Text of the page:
I underrated Nicklas Lidstrom. I ranked him only as my #19 player of the decade of the 2000s. With that in my mind, I criminally underrated him. It took me a while to fully understand the brilliance that was Nick Lidstrom, the supernova of a star of a defensemen for the Red Wings for the past 20 years, in which time the Wings never missed the playoffs, and earned over 100 points every season of the past 12. Lidstrom won 7 Norris Trophies as the NHL's best defensemen. Sure, some of his more recent wins were probably earned more on reputation than play (last season), but, like his partner in history for the 1990-2010 NHL experience Marty Brodeur, he should have won a few earlier in his career when he was denied. Lidstrom was a key member of four Stanley Cup winning teams in Detroit, including a well-deserved Conn Smythe Trophy win in 2002, and was by all accounts an incredible leader on the ice (he was the Captain of the Red Wings after Steve Yzerman retired) and a selfless man off of it, yet none of this really describes Nick Lidstrom. What does is simple - he was perfect. Not perfect in the sense of a perfect team or a perfect season, but if you could construct the best possible defenseman in the NHL in the modern game, it would simply be Nick Lidstrom. Everything about his game was perfect.
He had the sleek skating style that few, if any, matched, being able to glide around the ice. He had the incredible hockey IQ to break up plays, read passes, know how and where to clear the zone, to drape forwards. He had the shot that somehow always seemed far more effective from the point than it should have been. He had the soft hands to make great passes. Although he wasn't all that big, he had the ability and the intellect to use his body perfectly to nudge forwards out of the way, to space his defensive zone. He was the best penalty killer the Wings had, and the most crucial element of their power-play. He was the definition of an NHL defenseman. My personal favorite defenseman was Scott Niedermayer (to me, he was always better than Scott Stevens, but not as integral to the Devils identity) but other than Niedermayer's peerless skating ability, everything Scott did well, Nicklas did just 5% better, and when you add that up across every facet of playing defense in hockey, that's a large gap. The Greatest defenseman that anyone under 40 has seen (because they wouldn't have really seen Bobby Orr) just retired today.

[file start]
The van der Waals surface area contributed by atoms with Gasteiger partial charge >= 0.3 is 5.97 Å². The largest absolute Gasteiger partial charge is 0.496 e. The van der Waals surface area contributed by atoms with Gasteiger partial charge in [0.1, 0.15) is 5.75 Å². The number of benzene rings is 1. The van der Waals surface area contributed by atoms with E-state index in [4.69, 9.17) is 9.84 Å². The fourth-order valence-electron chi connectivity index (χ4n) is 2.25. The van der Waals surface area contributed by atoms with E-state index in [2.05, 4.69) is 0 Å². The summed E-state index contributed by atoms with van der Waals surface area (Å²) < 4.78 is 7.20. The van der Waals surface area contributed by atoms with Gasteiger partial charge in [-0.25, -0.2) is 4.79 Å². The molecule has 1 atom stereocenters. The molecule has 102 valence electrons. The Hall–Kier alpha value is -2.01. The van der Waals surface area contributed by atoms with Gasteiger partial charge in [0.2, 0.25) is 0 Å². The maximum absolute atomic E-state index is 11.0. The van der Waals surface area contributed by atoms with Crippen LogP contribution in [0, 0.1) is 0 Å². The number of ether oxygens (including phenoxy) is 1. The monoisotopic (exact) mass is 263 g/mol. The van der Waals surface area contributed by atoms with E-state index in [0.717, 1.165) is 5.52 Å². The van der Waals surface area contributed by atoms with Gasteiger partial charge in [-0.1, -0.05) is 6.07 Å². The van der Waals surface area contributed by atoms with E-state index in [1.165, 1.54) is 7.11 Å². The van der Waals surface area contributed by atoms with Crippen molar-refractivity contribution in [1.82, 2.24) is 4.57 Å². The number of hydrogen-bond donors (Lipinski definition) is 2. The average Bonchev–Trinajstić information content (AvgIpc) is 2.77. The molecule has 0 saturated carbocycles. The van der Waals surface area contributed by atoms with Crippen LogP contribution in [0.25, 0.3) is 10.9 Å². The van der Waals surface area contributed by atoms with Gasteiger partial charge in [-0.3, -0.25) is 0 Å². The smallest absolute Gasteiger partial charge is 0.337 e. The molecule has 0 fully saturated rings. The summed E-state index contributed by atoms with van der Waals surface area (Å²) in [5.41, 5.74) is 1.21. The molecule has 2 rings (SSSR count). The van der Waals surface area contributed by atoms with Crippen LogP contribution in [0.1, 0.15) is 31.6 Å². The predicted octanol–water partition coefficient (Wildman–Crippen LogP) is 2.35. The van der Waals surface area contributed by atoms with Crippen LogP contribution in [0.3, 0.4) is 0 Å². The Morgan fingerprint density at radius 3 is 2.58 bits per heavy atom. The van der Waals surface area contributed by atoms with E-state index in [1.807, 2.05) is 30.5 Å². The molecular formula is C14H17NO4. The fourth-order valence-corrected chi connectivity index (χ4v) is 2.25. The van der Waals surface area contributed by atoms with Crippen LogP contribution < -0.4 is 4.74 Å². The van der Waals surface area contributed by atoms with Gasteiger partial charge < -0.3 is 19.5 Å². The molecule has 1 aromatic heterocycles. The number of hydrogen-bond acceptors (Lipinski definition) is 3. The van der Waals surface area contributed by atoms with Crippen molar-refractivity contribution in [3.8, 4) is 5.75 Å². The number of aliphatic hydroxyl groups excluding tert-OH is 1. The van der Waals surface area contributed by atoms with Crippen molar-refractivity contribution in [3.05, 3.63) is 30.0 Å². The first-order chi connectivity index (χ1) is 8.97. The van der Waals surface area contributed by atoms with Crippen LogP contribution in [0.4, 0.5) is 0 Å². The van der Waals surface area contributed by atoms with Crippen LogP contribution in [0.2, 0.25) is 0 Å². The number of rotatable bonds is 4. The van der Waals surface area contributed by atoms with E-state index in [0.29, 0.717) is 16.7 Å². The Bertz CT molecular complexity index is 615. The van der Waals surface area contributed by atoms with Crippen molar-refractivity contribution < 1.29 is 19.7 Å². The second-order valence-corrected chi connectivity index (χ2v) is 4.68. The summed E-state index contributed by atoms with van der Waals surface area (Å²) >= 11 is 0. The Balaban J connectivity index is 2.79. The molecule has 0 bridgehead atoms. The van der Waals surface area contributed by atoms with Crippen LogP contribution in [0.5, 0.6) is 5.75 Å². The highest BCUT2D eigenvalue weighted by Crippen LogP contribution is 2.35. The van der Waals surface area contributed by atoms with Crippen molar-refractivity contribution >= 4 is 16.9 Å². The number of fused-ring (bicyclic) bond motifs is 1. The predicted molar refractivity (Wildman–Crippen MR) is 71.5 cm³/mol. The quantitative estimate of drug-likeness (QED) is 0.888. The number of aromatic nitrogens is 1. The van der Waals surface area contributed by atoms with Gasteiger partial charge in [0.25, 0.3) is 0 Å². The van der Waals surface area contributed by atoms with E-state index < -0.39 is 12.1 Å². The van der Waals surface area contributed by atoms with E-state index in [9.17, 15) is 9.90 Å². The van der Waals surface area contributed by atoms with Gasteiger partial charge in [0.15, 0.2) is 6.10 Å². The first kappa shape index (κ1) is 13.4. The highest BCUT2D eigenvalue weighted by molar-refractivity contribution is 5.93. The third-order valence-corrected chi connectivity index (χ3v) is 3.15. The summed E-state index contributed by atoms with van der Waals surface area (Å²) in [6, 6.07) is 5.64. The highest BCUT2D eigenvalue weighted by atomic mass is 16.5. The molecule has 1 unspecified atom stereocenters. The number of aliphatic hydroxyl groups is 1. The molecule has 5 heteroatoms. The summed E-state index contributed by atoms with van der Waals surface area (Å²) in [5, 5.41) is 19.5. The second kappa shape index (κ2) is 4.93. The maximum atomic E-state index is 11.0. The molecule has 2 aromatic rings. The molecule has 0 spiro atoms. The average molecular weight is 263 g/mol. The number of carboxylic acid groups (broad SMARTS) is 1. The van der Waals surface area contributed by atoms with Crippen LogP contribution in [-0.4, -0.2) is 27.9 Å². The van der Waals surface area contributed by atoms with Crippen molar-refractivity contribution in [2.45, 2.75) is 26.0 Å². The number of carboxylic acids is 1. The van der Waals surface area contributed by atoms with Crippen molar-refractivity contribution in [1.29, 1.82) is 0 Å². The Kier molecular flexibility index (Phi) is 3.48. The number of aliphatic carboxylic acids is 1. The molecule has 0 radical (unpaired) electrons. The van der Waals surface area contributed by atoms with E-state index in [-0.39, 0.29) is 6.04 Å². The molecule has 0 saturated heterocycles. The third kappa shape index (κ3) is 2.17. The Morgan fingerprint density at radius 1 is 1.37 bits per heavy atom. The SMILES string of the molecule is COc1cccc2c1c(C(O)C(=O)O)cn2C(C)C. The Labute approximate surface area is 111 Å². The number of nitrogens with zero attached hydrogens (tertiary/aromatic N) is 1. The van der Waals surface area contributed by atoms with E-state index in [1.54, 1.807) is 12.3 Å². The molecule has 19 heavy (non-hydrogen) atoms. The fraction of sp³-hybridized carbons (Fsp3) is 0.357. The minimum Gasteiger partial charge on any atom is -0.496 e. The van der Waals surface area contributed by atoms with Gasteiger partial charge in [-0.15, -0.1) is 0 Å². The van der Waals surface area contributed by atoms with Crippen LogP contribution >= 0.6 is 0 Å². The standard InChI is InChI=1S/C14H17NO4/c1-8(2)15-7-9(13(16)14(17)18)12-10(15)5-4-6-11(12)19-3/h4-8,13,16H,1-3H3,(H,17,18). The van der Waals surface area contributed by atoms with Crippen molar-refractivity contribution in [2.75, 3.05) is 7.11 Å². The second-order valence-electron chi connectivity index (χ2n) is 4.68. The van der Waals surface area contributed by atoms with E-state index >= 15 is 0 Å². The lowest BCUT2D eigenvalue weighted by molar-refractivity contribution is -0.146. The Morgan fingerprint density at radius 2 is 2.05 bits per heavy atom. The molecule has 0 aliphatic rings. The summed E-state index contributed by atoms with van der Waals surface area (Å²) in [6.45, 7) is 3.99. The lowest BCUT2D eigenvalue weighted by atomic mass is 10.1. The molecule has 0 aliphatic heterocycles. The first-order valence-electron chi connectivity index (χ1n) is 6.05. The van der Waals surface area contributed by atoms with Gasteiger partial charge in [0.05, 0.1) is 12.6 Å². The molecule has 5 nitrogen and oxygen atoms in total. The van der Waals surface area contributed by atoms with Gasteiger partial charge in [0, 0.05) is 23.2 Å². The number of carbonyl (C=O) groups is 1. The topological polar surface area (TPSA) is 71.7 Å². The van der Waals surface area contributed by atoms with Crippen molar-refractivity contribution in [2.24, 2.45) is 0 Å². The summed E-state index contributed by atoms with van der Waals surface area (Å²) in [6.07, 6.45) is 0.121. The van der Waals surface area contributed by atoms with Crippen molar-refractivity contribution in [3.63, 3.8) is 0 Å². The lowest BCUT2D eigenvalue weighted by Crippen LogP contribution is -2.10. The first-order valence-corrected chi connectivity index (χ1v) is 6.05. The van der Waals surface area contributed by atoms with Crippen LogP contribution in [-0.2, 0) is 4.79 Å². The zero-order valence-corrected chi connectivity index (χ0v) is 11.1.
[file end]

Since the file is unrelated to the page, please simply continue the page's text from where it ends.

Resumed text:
The Red Wings will probably be fine going forward, especially with the loads of cap room which just increased without them having to pay Lidstrom (I'm pretty sure they are going to get Nashville's Ryan Suter from what I have heard, and are probably good players in the Parise race), but that era of Red Wings hockey that Lidstrom defined is coming to an end. Throughout the mid to late 2000s, the Red Wings were the best team in hockey. After the Wings won the 2002 Stanley Cup with the old guard as the face of the team (Yzerman, Shanahan, Chelios, Hasek, Draper, etc.) and were bounced in the 1st and 2nd round the next two seasons (#2 and #1 seeds in those years) the lockout came. The game opened up, the old guard left, and the new Red Wings came in and just dominated with an incredible, frustratingly exact efficiency. The more notable names because of their scoring were Datsyuk and Zetterberg, but Lidstrom was the key. He set the tone, and the rest of the team followed. Outside of those three, the Wings never really had a supremely talented player, but they always won over 100 points and nabbed one of the top seeds (from 2005-2006 on, the Wings were the #1, #1, #1, #2 and then #5, #3 and #5 as age and injury set in). The real peak was from the '05-'06 season through the '08-'09 season. They were just playing hockey at a fantasy level, with sleek perfection. Zetterberg, Datsyuk, Holmstrom, Filpulla, Kronwall, Ericsson and others were key, but Lidstrom was the glue of the team, the true perfect representation of what that Red Wings era stood for.
Lidstrom was one of the few athletes I have seen that mentioned during his retirement that he knew he could play more, but wanted to go out before his play started to slip, and while it robbed the fans of some more games of watching Lidstrom perform, it makes sense. Lidstrom's remarkable career was defined by his unwavering brilliance and it would have been sad and jarring to see a Lidstrom at 80% of his real powers. I don't know if I will ever see any athlete so embody and perfect the characteristics of his position like Lidstrom. Manning and Duncan are the only ones I can think of, and that is high, high company. You never really appreciate a great defensemen in hockey until they are gone, and as a Devils fan, I have first hand evidence as I never really saw just how good Niedermayer was until I had to watch the Johnny Oduya's and Mike Mottau's of the post-Niedermayer era. Wings fans will have the same problem, only with a better player. Wings fan appreciate Lidstrom already, but they will appreciate him more now that he's gone, and Lidstrom will still be probably truly underappreciated, because accurately appreciating perfection is close to impossible.